A single trauma patient can need upward of 80 units, Borrego said. People also need blood products for cancer treatments and other medical conditions.

Did you know that one blood donation burns 650 calories?

Donating blood is about a 45-minute process, but the donation of one pint takes less than 10 minutes. People can donate every 56 days; the body replenishes fluid lost during donation within 24 hours.

Donations not only provide the center with red blood cells. Plasma also is extracted from a qualified donor during the donation. Donors also can choose to donate platelets — a 90- to 120-minute process. Learn more …

Learn CPR

A person experiencing cardiac arrest outside of a hospital is almost twice as likely to survive when someone performs CPR while emergency personnel are en route, according to the Journal of the American Heart Association. Sadly, fewer than 40% of people who experience cardiac arrest receive bystander CPR.

Why learn hands-only CPR?

  • Cardiac arrest is a leading cause of death. Hands-Only CPR performed by a bystander is as effective as conventional CPR in the first few minutes of cardiac arrest outside of a hospital.
  • Survival may depend upon immediately getting CPR from someone nearby.
  • 90% of people who suffer out-of-hospital cardiac arrests die. CPR, especially if performed immediately, can double or triple the chance of survival.
  • Hands-only CPR has been shown to be as effective as conventional CPR for cardiac arrest at home, work or in public.
  • 70% of out-of-hospital cardiac events happen in homes and residential settings.

Studies show that training early and often, beginning with middle and high school students, creates a culture of action that prepares and motivates people to help when someone has a cardiac arrest.

UCHealth collaborates with Poudre Fire Authority, PulsePoint and UCHealth EMS to teach hands-only CPR and AED use to seventh- and 10th-graders in its Healthy Hearts and Minds education and screening program.

Participants learn the signs of a heart attack and stroke symptoms and act out real-life scenarios to practice techniques. Biofeedback manikins let students know if they are pushing deeply and quickly enough.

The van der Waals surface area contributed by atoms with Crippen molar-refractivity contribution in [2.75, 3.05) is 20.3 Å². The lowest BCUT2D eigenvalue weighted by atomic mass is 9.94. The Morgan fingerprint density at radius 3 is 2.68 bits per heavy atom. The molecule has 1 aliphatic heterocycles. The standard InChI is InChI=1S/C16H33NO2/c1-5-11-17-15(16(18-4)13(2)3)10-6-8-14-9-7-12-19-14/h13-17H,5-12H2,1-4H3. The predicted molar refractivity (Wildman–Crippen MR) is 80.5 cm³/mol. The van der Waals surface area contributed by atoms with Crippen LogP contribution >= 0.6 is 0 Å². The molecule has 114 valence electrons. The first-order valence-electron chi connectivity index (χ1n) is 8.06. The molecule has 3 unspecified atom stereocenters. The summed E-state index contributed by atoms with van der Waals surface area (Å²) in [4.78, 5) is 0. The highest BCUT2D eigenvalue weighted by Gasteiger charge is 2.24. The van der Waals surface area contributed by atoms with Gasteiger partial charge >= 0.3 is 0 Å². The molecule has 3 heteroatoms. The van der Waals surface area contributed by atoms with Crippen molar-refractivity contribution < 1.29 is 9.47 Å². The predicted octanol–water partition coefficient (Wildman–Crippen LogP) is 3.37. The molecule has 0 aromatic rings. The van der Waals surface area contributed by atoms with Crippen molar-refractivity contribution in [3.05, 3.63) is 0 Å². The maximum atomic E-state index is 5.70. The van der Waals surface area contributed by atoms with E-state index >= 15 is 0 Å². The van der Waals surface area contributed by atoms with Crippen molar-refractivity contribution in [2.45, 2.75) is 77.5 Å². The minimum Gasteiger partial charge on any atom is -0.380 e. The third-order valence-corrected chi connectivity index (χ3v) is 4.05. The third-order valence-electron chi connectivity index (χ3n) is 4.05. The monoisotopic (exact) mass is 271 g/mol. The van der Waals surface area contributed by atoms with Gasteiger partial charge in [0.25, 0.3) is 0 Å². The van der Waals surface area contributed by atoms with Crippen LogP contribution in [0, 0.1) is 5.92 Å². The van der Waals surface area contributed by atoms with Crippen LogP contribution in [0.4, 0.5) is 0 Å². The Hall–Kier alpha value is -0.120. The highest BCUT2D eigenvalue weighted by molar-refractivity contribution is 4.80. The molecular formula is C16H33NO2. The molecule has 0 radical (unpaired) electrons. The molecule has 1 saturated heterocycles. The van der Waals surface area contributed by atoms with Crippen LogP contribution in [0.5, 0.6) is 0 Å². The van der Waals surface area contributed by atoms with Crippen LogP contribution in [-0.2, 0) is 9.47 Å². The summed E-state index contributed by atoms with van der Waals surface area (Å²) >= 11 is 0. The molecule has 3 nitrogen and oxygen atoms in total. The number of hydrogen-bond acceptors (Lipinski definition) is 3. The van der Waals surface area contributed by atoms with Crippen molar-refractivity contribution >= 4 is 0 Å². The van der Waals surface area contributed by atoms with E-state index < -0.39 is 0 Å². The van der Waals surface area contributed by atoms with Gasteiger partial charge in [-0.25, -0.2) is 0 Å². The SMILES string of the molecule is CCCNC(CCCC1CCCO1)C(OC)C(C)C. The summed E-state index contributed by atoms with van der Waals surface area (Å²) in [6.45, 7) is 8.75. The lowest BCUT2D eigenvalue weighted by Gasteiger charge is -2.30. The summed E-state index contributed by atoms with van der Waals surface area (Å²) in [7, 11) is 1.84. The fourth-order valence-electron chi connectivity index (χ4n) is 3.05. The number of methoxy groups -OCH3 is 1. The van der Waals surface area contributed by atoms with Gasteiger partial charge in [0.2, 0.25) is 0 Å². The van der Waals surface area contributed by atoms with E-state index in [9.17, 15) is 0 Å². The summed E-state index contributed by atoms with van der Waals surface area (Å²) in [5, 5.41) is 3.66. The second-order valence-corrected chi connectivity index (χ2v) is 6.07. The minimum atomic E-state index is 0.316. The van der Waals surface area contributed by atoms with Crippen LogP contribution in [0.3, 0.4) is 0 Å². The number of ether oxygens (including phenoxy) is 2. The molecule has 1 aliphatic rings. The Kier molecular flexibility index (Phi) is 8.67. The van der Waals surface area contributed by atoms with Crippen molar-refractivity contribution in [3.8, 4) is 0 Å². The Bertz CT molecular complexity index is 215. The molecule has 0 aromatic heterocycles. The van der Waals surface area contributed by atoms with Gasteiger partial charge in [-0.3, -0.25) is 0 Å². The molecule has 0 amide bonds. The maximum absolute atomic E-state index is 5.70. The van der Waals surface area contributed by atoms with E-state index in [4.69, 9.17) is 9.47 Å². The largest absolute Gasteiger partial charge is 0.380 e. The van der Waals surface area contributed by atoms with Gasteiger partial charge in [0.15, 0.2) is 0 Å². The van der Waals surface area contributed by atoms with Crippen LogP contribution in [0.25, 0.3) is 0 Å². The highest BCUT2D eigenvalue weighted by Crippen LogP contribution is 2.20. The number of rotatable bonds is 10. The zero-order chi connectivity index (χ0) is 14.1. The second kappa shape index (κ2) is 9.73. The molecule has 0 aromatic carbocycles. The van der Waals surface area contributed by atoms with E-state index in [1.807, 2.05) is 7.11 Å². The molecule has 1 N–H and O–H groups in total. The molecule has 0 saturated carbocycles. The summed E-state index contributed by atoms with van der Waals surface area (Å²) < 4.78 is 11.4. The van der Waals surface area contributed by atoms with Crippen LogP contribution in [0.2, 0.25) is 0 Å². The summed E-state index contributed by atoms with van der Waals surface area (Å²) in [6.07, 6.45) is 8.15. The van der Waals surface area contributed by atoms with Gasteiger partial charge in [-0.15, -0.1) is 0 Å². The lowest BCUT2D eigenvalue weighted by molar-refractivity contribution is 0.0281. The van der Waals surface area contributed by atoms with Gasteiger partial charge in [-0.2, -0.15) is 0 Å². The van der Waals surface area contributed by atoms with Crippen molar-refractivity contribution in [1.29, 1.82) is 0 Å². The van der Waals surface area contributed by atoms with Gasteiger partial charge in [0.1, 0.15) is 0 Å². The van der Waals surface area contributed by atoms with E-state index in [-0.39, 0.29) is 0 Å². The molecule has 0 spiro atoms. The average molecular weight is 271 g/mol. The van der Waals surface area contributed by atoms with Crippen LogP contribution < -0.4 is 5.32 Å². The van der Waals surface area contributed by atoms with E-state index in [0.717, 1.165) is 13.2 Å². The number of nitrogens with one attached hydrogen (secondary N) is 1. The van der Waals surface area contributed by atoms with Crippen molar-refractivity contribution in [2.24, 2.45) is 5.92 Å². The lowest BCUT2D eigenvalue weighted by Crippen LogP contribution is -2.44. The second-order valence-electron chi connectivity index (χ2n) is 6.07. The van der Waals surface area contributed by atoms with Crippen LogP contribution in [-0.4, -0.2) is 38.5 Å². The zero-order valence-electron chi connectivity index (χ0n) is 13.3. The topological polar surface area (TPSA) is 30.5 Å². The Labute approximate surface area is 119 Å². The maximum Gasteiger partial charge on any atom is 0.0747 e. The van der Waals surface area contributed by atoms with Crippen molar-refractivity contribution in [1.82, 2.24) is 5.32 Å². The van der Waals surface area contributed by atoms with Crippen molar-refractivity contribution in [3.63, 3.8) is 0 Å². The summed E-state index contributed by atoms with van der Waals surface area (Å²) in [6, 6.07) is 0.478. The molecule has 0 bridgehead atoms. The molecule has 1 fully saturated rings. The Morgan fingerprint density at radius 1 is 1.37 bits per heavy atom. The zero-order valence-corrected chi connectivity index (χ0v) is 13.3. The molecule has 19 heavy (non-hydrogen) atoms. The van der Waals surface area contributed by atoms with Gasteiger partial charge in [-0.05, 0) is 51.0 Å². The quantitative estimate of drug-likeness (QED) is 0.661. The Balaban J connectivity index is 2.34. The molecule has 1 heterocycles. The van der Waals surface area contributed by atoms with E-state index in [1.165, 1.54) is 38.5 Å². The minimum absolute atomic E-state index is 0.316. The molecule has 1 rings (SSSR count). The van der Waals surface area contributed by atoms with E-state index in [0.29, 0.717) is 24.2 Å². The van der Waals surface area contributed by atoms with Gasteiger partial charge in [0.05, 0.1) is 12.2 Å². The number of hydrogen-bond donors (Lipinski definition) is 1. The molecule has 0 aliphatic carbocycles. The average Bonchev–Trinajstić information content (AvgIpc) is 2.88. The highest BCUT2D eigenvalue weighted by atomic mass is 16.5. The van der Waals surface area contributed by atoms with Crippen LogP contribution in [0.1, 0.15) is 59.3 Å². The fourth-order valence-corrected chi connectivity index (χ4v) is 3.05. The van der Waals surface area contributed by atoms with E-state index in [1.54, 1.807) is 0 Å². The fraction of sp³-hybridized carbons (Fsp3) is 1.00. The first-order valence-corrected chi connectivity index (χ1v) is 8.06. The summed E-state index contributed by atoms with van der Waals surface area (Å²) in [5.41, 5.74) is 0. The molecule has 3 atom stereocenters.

Practicing these skills and making the conscious decision that you will help if needed is an essential step to learning these lifesaving skills.

“Part of it is thinking ahead by learning the skills and practicing them,” Borrego said. “It’s the same reason why we practice fire drills. If you think it through and practice what to do, it enables you to know what step to take if you face that sort of situation. It enables you to help save a life.”

What is PulsePoint, and how can this free app help you save a life?

PulsePoint is a free phone app that interfaces with emergency communication centers. It notifies app users when CPR is needed nearby and pinpoints the closest AED (automated external defibrillator) locations. Fort Collins joined more than 700 other communities in the United States in February 2015 in promoting the app.

In one example of its success, a PulsePoint push notification was sent out when a person began to choke while eating at a restaurant. An off-duty firefighter, who was nearby when he received the push, walked across the street, prepared to help. When he arrived, the victim had cleared the obstruction and was OK. This immediate action could have saved a life.

Sudden cardiac arrest is a leading cause of death for people over age 40 in the United States. If the heart stops, the chance of survival drops 10% with each passing minute without intervention. In 2013, about 360,000 people suffered sudden cardiac arrest in the U.S. outside a hospital. Of those, only 9% survived.

About the author

Kati Blocker has always been driven to learn and explore the world around her. And every day, as a writer for UCHealth, Kati meets inspiring people, learns about life-saving technology, and gets to know the amazing people who are saving lives each day. Even better, she gets to share their stories with the world.

As a journalism major at the University of Wyoming, Kati wrote for her college newspaper. She also studied abroad in Swansea, Wales, while simultaneously writing for a Colorado metaphysical newspaper.

After college, Kati was a reporter for the Montrose Daily Press and the Telluride Watch, covering education and health care in rural Colorado, as well as city news and business.

When she's not writing, Kati is creating her own stories with her husband Joel and their two young children.